Master craftsman built more than just houses
W. Wentworth Perkins enjoyed his work until he could do no more. As a master craftsman and cabinetmaker for nearly five decades, he provided numerous customers with the joys of enhancing their residences and businesses.
On Sunday, Aug. 27, Perkins passed on at the Pleasant Bay Rehabilitation and Nursing Center in Brewster. He was 95 years old.
Born in Tupelo, Miss. on Dec. 6, 1910, Perkins began his construction career working with his grandfather and father.
Before arriving in Boston, he attended Tennessee State University in Nashville, Tenn. on an athletic scholarship, playing football and basketball. He then moved to Springfield, Mass., where he built housing for World War II soldiers.
While working as an independent contractor, he took great pride in the projects that took place in his home community of Roxbury.
He was a member of the consortium of black contractors whom the AVCO Printing Company assembled to build a printing plant on Geneva Ave.
He rehabilitated a dwelling on Humboldt Avenue as a pilothouse to help the people residing in the Washington Park Urban Renewal Area see possibilities for improving their homes with government funds available through Freedom House, a nonprofit organization that promotes sustainable development of Boston’s communities of color.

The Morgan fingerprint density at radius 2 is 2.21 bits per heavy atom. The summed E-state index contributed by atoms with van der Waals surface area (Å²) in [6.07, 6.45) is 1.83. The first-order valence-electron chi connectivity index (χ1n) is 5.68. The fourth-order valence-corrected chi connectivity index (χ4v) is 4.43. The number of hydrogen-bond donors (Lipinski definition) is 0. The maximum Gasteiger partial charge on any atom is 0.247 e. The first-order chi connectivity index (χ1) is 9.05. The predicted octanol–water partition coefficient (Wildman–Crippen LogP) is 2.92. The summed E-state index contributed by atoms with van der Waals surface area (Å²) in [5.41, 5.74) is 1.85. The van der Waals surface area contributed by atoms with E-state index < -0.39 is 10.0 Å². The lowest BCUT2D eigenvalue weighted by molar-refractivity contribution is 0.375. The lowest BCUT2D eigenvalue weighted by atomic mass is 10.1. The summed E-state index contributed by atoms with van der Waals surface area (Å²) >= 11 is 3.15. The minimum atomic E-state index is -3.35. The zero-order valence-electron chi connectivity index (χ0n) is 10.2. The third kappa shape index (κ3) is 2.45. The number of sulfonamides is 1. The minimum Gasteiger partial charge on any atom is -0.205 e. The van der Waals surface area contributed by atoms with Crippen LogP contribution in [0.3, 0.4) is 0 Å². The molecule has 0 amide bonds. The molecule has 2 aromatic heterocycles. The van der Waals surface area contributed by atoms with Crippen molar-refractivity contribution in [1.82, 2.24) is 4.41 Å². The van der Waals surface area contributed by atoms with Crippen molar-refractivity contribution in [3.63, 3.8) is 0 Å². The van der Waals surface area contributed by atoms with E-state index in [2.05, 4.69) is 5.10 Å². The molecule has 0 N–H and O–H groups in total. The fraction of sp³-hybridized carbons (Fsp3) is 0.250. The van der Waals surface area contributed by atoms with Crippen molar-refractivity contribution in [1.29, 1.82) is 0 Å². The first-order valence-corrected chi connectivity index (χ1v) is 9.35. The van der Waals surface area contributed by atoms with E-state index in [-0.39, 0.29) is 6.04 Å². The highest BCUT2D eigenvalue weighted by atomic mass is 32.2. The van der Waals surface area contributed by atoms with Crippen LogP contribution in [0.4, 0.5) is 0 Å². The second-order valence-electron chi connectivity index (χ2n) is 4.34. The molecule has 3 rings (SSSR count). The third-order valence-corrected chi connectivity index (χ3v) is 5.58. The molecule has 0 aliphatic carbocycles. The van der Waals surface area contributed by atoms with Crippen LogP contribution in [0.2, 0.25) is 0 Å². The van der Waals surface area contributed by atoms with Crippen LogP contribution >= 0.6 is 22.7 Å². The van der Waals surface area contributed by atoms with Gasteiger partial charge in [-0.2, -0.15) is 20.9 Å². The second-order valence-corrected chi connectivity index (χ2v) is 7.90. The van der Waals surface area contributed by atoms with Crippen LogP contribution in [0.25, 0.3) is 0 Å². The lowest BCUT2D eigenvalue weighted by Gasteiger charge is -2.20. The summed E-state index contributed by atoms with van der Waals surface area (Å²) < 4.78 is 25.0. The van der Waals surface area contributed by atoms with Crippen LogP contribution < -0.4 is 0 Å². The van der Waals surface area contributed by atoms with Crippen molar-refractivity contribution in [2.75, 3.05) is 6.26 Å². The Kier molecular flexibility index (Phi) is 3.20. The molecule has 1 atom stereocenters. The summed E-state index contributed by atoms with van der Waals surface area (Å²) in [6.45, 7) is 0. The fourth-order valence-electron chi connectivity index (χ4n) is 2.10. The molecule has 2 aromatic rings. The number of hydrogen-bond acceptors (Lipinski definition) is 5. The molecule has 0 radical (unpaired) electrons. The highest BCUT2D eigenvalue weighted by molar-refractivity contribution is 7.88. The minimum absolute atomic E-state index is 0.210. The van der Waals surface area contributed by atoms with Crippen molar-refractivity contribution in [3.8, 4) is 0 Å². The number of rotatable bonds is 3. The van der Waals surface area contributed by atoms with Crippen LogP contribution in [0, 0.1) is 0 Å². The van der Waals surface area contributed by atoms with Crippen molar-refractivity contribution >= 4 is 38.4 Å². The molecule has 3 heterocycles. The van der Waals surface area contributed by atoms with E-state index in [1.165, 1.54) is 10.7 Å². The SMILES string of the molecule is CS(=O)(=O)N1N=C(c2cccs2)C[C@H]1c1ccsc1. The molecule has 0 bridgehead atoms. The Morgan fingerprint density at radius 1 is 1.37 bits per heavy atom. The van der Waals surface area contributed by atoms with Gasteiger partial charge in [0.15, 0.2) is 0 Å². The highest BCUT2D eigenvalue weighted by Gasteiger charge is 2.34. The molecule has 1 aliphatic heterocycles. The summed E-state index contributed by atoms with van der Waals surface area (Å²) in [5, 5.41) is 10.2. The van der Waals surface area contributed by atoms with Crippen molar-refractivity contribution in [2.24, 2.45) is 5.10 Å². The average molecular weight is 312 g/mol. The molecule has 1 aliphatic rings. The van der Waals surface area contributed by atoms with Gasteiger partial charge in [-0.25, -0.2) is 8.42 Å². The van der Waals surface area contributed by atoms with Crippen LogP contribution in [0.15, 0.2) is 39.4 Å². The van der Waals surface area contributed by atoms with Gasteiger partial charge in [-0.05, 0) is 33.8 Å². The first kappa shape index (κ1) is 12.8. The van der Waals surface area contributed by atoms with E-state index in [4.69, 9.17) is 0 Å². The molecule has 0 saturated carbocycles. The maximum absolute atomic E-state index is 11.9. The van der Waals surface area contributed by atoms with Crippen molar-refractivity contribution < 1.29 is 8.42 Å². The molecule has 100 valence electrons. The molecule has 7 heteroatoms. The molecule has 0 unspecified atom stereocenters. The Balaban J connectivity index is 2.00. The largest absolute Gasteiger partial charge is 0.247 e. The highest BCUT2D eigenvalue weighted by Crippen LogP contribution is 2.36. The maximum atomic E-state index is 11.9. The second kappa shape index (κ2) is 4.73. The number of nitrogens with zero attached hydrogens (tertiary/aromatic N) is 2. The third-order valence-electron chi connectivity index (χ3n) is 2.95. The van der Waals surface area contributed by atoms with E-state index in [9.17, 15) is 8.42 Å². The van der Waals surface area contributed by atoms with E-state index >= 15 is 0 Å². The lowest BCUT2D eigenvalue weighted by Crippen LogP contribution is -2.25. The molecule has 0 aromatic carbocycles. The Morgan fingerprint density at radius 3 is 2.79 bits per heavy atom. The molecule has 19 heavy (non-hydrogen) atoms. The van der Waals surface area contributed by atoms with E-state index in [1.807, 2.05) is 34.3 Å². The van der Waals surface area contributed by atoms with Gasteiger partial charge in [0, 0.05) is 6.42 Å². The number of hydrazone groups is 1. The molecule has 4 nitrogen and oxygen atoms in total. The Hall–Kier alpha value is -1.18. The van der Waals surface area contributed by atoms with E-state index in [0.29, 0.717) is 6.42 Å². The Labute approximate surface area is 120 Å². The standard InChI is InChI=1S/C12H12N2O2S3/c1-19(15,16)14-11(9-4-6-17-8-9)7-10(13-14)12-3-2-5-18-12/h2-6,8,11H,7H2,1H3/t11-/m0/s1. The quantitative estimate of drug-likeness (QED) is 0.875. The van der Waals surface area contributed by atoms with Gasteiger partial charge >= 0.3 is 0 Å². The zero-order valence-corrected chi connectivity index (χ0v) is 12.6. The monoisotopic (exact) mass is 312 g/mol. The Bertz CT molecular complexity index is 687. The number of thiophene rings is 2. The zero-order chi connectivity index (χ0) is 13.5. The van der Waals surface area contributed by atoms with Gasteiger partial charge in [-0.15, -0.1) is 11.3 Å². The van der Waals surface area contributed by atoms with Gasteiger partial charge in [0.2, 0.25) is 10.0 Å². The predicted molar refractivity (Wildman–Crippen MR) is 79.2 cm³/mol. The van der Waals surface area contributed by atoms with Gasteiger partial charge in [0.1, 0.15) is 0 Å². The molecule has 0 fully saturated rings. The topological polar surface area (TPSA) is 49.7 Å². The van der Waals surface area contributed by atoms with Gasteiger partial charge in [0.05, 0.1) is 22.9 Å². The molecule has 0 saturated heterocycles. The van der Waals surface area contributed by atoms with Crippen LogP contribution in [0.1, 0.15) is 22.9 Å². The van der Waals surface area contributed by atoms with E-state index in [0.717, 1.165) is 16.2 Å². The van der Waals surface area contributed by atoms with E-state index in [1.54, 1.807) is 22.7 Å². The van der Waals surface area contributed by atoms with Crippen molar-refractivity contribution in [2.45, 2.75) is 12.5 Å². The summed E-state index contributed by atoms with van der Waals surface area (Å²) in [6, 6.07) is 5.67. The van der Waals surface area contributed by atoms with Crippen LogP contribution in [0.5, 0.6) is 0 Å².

He converted a bowling alley at 464 Blue Hill Avenue into a data processing center to prepare young men and women in the Roxbury/Dorchester area for positions at the Liberty Mutual Insurance Company. This project created a lasting friendship with Jim Brannon, the Liberty Mutual employee who headed that center.
He was an early member of the Contractors Association of Boston, where he served as a liaison between Boston’s minority contractors and the Model Cities Program, headed by Paul Parks.
He became the resident engineer during the construction of the Roxbury Community Health Center located on Warren Street.
He finished his formal career as a construction engineer for the Boston Housing Authority.
In addition to his construction business, he was an active fraternity member of Omega Psi Phi. During the 1940s and ’50s he was responsible for helping many young African American men attending college in the Boston area get acquainted with each other through basketball and softball activities. Many of these men confirmed that they would not have made it through Boston without Perkins’s involvement.
As an avid photographer, his movies and photos served as a historical archive for a variety of social activities that took place in the black community.
“Mr. Perkins contributed a lot in his own quiet and bullish way,” said Jean McHallam, a longtime friend. During his lifetime, he met and helped many. He will be remembered as a man for whom work was his true joy.
After doing so much for others, in 1984 he built his own home in North Eastham, Mass. on Cape Cod, and lived there ever since.
He is survived by his wife of 55 years, Frances; his son Joseph Wentworth Perkins, daughter-in-law Margaret and granddaughter Catherine, all of Eastham; a grandson, Christian, and great-grandson, Justin, both of Yonkers, N.Y.; his brother Nelson, of Chicago, Ill. and his sister, Armentris, of St. Louis, Mo.
Plans are underway to schedule a memorial service during the month of October.